Thoughts on Nancy MacLean vs. GMU: Putting Things in Perspective
By Jeff Deist
Yes, I know this is all "inside baseball," but I can't help adding my two cents. By now several well-known libertarians and economists have offered rebuttals to Nancy MacLean's new book Democracy in Chains. Our own David Gordon's review gives a good sense of MacLean's shoddy work, her deep misunderstanding of the late economist James Buchanan, and her mendacious axe-grinding on behalf of a wearisome progressive narrative. The shallow waters of her thinking match nicely with the cover of the tome, which depicts (groan) old white men in suits smoking cigars in a shadowy backroom...
But clearly the book struck a nerve with its intended targets: George Mason University, longtime home to Professor Buchanan, and the larger network of organizations funded by Charles and David Koch. The former she views as ground zero for academics who provide convenient intellectual cover for Koch corporate interests (GMU professor Tyler Cowen draws her particular ire), while the latter she portrays as undermining democracy through a campaign of misinformation that a "fully-informed" electorate would reject. And while it's tempting to dismiss her as an open propagandist, even lightweight progressive academics (e.g., Thomas Piketty) unfortunately receive plenty of mainstream media attention. So while MacLean's new book is feted in outlets like the Washington Post and NPR, its rebuttals from the GMU crowd and libertarians like Michael Munger (MacLean's colleague at Duke) will be resigned mostly to the blogosphere.
Let me offer a few brief thoughts about both the book and the controversy surrounding it:
For all of their complaints about "right-wing" corporate funding for public policy organizations, progressives ignore the deep-pocketed foundations that overwhelmingly donate to left of center groups. Progressives also ignore the obvious reality that virtually every university in the US operates as a de facto left-wing think tank. The vast majority of American professors are deep progressives, with views far to the left of the American people. These professors provide academic and intellectual cover for a host of progressive policy ideas. Thousands of tenured academics, many at state-funded universities, form a vast if loose intellectual cadre that far exceeds anything the Kochs (or George Soros) could hope to fund.
While MacLean's book is facile and laughably biased, the underlying question of whether academics can be bought is a serious one. James Buchanan by all accounts was not — but it is hard to overcome the perception that patronage is rewarded by friendly public policy ideas. Of course the Left never sees its own academics as self-interested or captured by a system that rewards progressive views.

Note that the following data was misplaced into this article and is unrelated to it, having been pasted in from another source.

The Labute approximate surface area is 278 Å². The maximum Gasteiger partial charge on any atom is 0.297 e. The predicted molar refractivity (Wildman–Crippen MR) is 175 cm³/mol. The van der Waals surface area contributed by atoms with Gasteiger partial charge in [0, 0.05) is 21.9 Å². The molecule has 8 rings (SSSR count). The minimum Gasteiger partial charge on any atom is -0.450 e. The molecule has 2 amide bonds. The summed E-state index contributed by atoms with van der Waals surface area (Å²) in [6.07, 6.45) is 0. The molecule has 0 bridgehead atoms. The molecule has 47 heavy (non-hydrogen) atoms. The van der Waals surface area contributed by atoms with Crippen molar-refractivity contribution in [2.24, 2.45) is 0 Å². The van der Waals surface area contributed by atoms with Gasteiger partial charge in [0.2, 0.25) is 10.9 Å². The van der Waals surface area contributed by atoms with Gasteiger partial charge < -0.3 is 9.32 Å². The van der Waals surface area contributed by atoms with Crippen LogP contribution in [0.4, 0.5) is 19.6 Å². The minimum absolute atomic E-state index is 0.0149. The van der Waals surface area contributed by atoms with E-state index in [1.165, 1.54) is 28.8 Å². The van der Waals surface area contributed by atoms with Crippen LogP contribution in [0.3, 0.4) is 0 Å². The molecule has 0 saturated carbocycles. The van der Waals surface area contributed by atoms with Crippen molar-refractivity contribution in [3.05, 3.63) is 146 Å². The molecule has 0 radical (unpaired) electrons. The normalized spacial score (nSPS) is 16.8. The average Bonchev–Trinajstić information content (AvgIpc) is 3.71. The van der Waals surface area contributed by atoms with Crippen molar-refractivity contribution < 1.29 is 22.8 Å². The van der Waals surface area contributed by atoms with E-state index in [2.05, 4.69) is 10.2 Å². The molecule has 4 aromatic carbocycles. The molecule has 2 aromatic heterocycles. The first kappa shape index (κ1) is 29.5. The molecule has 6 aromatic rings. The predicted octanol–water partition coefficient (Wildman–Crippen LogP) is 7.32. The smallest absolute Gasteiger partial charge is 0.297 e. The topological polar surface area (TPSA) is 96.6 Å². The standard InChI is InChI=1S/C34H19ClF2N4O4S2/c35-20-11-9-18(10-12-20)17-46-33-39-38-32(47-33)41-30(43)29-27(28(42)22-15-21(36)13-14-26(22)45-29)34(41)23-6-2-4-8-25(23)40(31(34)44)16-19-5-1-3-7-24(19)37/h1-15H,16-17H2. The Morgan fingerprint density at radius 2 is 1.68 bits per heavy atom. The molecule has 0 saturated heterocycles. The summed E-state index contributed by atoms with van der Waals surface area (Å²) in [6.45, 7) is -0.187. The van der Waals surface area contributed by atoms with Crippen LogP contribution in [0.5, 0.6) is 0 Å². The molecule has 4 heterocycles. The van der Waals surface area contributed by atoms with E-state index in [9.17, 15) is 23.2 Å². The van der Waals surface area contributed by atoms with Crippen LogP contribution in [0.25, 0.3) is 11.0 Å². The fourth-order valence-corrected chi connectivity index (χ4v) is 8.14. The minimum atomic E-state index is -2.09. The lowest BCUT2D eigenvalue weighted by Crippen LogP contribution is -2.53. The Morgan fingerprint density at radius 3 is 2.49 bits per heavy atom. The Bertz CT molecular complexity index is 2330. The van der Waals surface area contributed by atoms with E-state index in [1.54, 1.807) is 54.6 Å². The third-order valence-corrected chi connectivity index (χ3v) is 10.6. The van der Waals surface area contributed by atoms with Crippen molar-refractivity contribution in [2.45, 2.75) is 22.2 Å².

No matter how much libertarian academics like Cowen attempt to present their ideas as edgy or "third way," progressives are deeply wedded to a simplistic oppressor/oppressed mentality. Libertarians scratch their heads when it comes to making progress with the Left, but MacLean is a good example of the problem. Suggest cutting one hair on the head of the welfare state, or applying one iota of market discipline to medicine, and any tenuous goodwill generated by talking about the drug war, gay marriage, or universal basic income goes out the window.
James Buchanan's work in public choice theory hardly marks him as an avatar of libertarianism or Austrian economics. MacLean is wrong to conflate libertarian theory, Buchananite political science, and "right-wing" economics, but she is hardly alone among progressives in doing so.
MacLean treats Buchanan and GMU the way some critics treat Murray Rothbard and the Mises Institute: she performs only cursory research of original sources, she impugns motives in dismissing views she does not share, she shamelessly attributes "racism" to people she does not know, and she imagines that academic work not in line with her progressive orthodoxy is necessarily "right-wing." Some of those critics, themselves within the Koch funding orbit, now complain of this treatment befalling them. (For the record, the Mises Institute does not and has never received funding from the Koch brothers or any of their network organizations.)
MacLean is unrepentant, even triumphant, about the book — at least if this self-congratulatory interview is any indication. Note her bizarre paranoia about the American South, a place where she now suffers due to her employment at Duke. Imagine Buchanan, a sinister southerner by birth, having the gall to call himself a proud "country boy"! Clearly she sees herself quite favorably, the way Elizabeth Warren does, as an enlightened crusader for what is good and just. Therefore her targets are not good and just, because when it comes to oppressive corporatist oligarchs (at least those on the Right) progressives tend to drop their relativism and see the world in black and white.
As libertarians we cannot worry too much about the Nancy MacLeans of the world, but neither can we allow her and her cohorts to claim the mantle of populism. We do not win people over by sniffing at them.
Jeff Deist is president of the Mises Institute. He previously worked as a longtime advisor and chief of staff to Congressman Ron Paul. Contact: email; twitter. The above originally appeared at the Mises Institute.